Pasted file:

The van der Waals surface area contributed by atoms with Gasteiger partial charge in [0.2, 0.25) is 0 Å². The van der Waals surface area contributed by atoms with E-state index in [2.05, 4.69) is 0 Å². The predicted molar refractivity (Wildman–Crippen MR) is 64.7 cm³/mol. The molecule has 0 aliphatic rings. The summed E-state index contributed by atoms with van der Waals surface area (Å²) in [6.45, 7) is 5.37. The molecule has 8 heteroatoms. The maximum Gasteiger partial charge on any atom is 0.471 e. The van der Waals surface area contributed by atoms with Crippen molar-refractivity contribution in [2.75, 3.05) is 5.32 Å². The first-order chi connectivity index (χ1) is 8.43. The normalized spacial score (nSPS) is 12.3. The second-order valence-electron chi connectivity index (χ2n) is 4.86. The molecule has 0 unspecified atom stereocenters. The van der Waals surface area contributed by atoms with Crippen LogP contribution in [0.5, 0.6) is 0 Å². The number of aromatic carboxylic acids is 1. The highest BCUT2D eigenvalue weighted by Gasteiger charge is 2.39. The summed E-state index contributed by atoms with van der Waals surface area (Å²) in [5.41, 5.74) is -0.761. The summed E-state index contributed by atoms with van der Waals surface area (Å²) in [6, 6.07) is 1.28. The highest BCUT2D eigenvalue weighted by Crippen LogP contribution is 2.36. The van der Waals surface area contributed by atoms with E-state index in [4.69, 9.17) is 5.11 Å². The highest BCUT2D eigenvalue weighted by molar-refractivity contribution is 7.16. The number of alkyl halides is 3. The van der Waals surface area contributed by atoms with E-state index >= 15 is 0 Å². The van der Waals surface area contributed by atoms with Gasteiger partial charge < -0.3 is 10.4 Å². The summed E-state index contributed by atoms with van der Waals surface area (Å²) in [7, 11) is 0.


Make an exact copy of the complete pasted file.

The van der Waals surface area contributed by atoms with Gasteiger partial charge in [0.2, 0.25) is 0 Å². The van der Waals surface area contributed by atoms with E-state index in [2.05, 4.69) is 0 Å². The predicted molar refractivity (Wildman–Crippen MR) is 64.7 cm³/mol. The molecule has 0 aliphatic rings. The summed E-state index contributed by atoms with van der Waals surface area (Å²) in [6.45, 7) is 5.37. The molecule has 8 heteroatoms. The maximum Gasteiger partial charge on any atom is 0.471 e. The van der Waals surface area contributed by atoms with Crippen molar-refractivity contribution in [2.75, 3.05) is 5.32 Å². The first-order chi connectivity index (χ1) is 8.43. The normalized spacial score (nSPS) is 12.3. The second-order valence-electron chi connectivity index (χ2n) is 4.86. The molecule has 0 unspecified atom stereocenters. The van der Waals surface area contributed by atoms with Crippen LogP contribution in [0.5, 0.6) is 0 Å². The number of aromatic carboxylic acids is 1. The highest BCUT2D eigenvalue weighted by Gasteiger charge is 2.39. The summed E-state index contributed by atoms with van der Waals surface area (Å²) in [5.41, 5.74) is -0.761. The summed E-state index contributed by atoms with van der Waals surface area (Å²) in [6, 6.07) is 1.28. The highest BCUT2D eigenvalue weighted by Crippen LogP contribution is 2.36. The van der Waals surface area contributed by atoms with E-state index in [4.69, 9.17) is 5.11 Å². The highest BCUT2D eigenvalue weighted by molar-refractivity contribution is 7.16. The number of alkyl halides is 3. The van der Waals surface area contributed by atoms with E-state index >= 15 is 0 Å². The van der Waals surface area contributed by atoms with Gasteiger partial charge < -0.3 is 10.4 Å². The summed E-state index contributed by atoms with van der Waals surface area (Å²) in [7, 11) is 0.